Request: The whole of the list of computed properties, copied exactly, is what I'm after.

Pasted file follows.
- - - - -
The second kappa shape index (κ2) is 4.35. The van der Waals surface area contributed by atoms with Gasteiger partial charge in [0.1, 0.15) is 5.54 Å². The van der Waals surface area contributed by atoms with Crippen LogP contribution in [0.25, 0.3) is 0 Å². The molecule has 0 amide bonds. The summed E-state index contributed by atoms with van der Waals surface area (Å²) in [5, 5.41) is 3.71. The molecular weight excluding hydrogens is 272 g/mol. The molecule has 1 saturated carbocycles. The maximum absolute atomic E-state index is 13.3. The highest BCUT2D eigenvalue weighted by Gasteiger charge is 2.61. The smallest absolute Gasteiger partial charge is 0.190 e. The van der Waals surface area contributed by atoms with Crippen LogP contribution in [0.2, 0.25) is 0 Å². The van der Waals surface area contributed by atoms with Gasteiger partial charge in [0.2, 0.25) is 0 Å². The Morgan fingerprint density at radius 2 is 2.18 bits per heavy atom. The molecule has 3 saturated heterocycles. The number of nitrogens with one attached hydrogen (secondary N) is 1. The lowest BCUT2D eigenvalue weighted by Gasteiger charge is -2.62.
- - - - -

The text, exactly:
The second kappa shape index (κ2) is 4.35. The van der Waals surface area contributed by atoms with Gasteiger partial charge in [0.1, 0.15) is 5.54 Å². The van der Waals surface area contributed by atoms with Crippen LogP contribution in [0.25, 0.3) is 0 Å². The molecule has 0 amide bonds. The summed E-state index contributed by atoms with van der Waals surface area (Å²) in [5, 5.41) is 3.71. The molecular weight excluding hydrogens is 272 g/mol. The molecule has 1 saturated carbocycles. The maximum absolute atomic E-state index is 13.3. The highest BCUT2D eigenvalue weighted by Gasteiger charge is 2.61. The smallest absolute Gasteiger partial charge is 0.190 e. The van der Waals surface area contributed by atoms with Crippen LogP contribution in [0.2, 0.25) is 0 Å². The van der Waals surface area contributed by atoms with Gasteiger partial charge in [0.2, 0.25) is 0 Å². The Morgan fingerprint density at radius 2 is 2.18 bits per heavy atom. The molecule has 3 saturated heterocycles. The number of nitrogens with one attached hydrogen (secondary N) is 1. The lowest BCUT2D eigenvalue weighted by Gasteiger charge is -2.62.